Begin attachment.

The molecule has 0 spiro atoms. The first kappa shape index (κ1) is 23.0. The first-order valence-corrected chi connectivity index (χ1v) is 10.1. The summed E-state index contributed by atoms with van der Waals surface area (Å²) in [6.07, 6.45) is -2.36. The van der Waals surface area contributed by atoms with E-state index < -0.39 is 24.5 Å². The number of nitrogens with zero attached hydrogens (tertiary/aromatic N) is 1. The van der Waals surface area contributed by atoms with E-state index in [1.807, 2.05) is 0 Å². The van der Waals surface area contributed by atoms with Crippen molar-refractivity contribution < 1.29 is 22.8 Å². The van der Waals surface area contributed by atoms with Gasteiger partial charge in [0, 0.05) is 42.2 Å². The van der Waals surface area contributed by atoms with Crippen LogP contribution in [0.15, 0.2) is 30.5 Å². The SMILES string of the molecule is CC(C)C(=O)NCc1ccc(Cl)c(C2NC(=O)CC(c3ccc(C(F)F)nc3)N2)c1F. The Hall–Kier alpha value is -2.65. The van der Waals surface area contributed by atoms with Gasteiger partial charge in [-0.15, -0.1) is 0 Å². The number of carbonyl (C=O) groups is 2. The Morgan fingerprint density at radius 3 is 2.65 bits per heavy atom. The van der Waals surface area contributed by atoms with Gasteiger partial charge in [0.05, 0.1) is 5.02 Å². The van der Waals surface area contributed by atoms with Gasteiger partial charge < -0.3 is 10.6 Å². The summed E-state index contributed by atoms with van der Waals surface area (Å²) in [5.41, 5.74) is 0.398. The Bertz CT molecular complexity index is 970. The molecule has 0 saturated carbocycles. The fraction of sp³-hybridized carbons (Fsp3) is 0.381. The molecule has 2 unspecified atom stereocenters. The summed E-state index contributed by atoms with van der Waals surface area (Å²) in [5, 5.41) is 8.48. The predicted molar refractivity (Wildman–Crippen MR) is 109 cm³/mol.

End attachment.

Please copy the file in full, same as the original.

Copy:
The molecule has 0 spiro atoms. The first kappa shape index (κ1) is 23.0. The first-order valence-corrected chi connectivity index (χ1v) is 10.1. The summed E-state index contributed by atoms with van der Waals surface area (Å²) in [6.07, 6.45) is -2.36. The van der Waals surface area contributed by atoms with E-state index < -0.39 is 24.5 Å². The number of nitrogens with zero attached hydrogens (tertiary/aromatic N) is 1. The van der Waals surface area contributed by atoms with E-state index in [1.807, 2.05) is 0 Å². The van der Waals surface area contributed by atoms with Crippen molar-refractivity contribution < 1.29 is 22.8 Å². The van der Waals surface area contributed by atoms with Gasteiger partial charge in [0, 0.05) is 42.2 Å². The van der Waals surface area contributed by atoms with Crippen LogP contribution in [0.15, 0.2) is 30.5 Å². The SMILES string of the molecule is CC(C)C(=O)NCc1ccc(Cl)c(C2NC(=O)CC(c3ccc(C(F)F)nc3)N2)c1F. The Hall–Kier alpha value is -2.65. The van der Waals surface area contributed by atoms with Gasteiger partial charge in [-0.15, -0.1) is 0 Å². The number of carbonyl (C=O) groups is 2. The Morgan fingerprint density at radius 3 is 2.65 bits per heavy atom. The van der Waals surface area contributed by atoms with Gasteiger partial charge in [0.05, 0.1) is 5.02 Å². The van der Waals surface area contributed by atoms with Gasteiger partial charge < -0.3 is 10.6 Å². The summed E-state index contributed by atoms with van der Waals surface area (Å²) in [5.41, 5.74) is 0.398. The Bertz CT molecular complexity index is 970. The molecule has 0 saturated carbocycles. The fraction of sp³-hybridized carbons (Fsp3) is 0.381. The molecule has 2 unspecified atom stereocenters. The summed E-state index contributed by atoms with van der Waals surface area (Å²) in [5, 5.41) is 8.48. The predicted molar refractivity (Wildman–Crippen MR) is 109 cm³/mol.